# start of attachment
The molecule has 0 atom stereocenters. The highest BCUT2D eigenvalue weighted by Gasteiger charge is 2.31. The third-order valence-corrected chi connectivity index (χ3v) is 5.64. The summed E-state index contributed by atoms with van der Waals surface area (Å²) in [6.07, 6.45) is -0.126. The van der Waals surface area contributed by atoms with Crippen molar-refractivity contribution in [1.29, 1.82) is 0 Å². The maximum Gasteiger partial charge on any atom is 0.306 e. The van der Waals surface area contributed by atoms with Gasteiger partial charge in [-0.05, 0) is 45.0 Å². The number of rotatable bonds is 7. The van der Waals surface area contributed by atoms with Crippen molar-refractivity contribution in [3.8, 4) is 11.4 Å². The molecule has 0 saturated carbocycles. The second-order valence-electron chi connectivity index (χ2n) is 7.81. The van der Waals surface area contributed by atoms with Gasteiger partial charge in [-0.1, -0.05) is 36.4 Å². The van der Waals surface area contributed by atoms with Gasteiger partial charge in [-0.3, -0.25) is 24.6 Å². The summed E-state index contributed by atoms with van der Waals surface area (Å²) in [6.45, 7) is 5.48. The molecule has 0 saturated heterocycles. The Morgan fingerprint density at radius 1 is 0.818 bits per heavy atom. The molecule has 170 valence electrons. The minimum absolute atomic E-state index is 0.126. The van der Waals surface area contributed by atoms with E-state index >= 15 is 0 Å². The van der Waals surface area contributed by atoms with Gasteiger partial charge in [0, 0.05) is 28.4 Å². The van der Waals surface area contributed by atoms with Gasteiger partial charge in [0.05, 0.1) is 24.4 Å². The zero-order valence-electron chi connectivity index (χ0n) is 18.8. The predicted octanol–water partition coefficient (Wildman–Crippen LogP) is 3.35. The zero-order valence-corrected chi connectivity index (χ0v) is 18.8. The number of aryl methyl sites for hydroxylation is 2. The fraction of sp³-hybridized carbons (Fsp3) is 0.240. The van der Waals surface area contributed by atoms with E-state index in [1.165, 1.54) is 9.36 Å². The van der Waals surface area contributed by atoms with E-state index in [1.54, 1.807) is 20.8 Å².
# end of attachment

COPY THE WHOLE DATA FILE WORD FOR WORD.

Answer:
The molecule has 0 atom stereocenters. The highest BCUT2D eigenvalue weighted by Gasteiger charge is 2.31. The third-order valence-corrected chi connectivity index (χ3v) is 5.64. The summed E-state index contributed by atoms with van der Waals surface area (Å²) in [6.07, 6.45) is -0.126. The van der Waals surface area contributed by atoms with Crippen molar-refractivity contribution in [1.29, 1.82) is 0 Å². The maximum Gasteiger partial charge on any atom is 0.306 e. The van der Waals surface area contributed by atoms with Gasteiger partial charge in [-0.05, 0) is 45.0 Å². The number of rotatable bonds is 7. The van der Waals surface area contributed by atoms with Crippen molar-refractivity contribution in [3.8, 4) is 11.4 Å². The molecule has 0 saturated carbocycles. The second-order valence-electron chi connectivity index (χ2n) is 7.81. The van der Waals surface area contributed by atoms with Gasteiger partial charge in [-0.1, -0.05) is 36.4 Å². The van der Waals surface area contributed by atoms with Gasteiger partial charge in [-0.3, -0.25) is 24.6 Å². The summed E-state index contributed by atoms with van der Waals surface area (Å²) in [6.45, 7) is 5.48. The molecule has 0 saturated heterocycles. The Morgan fingerprint density at radius 1 is 0.818 bits per heavy atom. The molecule has 170 valence electrons. The minimum absolute atomic E-state index is 0.126. The van der Waals surface area contributed by atoms with E-state index >= 15 is 0 Å². The van der Waals surface area contributed by atoms with Gasteiger partial charge in [0, 0.05) is 28.4 Å². The van der Waals surface area contributed by atoms with Gasteiger partial charge in [0.05, 0.1) is 24.4 Å². The zero-order valence-electron chi connectivity index (χ0n) is 18.8. The predicted octanol–water partition coefficient (Wildman–Crippen LogP) is 3.35. The zero-order valence-corrected chi connectivity index (χ0v) is 18.8. The number of aryl methyl sites for hydroxylation is 2. The fraction of sp³-hybridized carbons (Fsp3) is 0.240. The van der Waals surface area contributed by atoms with E-state index in [1.165, 1.54) is 9.36 Å². The van der Waals surface area contributed by atoms with E-state index in [1.54, 1.807) is 20.8 Å².